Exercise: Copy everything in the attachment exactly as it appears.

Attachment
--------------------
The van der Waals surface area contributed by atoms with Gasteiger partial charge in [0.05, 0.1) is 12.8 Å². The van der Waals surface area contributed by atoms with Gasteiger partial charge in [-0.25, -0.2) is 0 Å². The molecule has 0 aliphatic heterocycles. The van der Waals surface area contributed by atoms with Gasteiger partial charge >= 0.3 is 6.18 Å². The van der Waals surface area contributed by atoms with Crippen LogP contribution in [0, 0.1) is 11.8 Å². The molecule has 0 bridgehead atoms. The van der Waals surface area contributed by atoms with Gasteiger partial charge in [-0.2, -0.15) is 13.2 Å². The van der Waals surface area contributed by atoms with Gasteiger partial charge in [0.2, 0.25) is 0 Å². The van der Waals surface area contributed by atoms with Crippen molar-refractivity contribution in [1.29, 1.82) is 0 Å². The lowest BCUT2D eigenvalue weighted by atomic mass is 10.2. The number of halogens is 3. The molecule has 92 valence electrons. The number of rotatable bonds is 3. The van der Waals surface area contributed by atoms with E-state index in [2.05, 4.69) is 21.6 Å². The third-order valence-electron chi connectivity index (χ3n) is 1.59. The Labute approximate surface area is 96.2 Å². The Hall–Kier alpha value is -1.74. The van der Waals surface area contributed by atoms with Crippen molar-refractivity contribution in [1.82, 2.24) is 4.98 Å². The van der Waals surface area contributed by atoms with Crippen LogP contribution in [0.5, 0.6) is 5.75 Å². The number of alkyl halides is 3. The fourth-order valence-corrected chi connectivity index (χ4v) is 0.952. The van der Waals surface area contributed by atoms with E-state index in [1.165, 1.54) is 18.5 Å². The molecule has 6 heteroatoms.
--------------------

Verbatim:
The van der Waals surface area contributed by atoms with Gasteiger partial charge in [0.05, 0.1) is 12.8 Å². The van der Waals surface area contributed by atoms with Gasteiger partial charge in [-0.25, -0.2) is 0 Å². The molecule has 0 aliphatic heterocycles. The van der Waals surface area contributed by atoms with Gasteiger partial charge >= 0.3 is 6.18 Å². The van der Waals surface area contributed by atoms with Crippen LogP contribution in [0, 0.1) is 11.8 Å². The molecule has 0 bridgehead atoms. The van der Waals surface area contributed by atoms with Gasteiger partial charge in [-0.2, -0.15) is 13.2 Å². The van der Waals surface area contributed by atoms with Gasteiger partial charge in [0.2, 0.25) is 0 Å². The van der Waals surface area contributed by atoms with Crippen molar-refractivity contribution in [1.29, 1.82) is 0 Å². The lowest BCUT2D eigenvalue weighted by atomic mass is 10.2. The number of halogens is 3. The molecule has 92 valence electrons. The number of rotatable bonds is 3. The van der Waals surface area contributed by atoms with E-state index in [2.05, 4.69) is 21.6 Å². The third-order valence-electron chi connectivity index (χ3n) is 1.59. The Labute approximate surface area is 96.2 Å². The Hall–Kier alpha value is -1.74. The van der Waals surface area contributed by atoms with Crippen molar-refractivity contribution in [1.82, 2.24) is 4.98 Å². The van der Waals surface area contributed by atoms with Crippen LogP contribution in [0.5, 0.6) is 5.75 Å². The number of alkyl halides is 3. The fourth-order valence-corrected chi connectivity index (χ4v) is 0.952. The van der Waals surface area contributed by atoms with E-state index in [1.165, 1.54) is 18.5 Å². The molecule has 6 heteroatoms.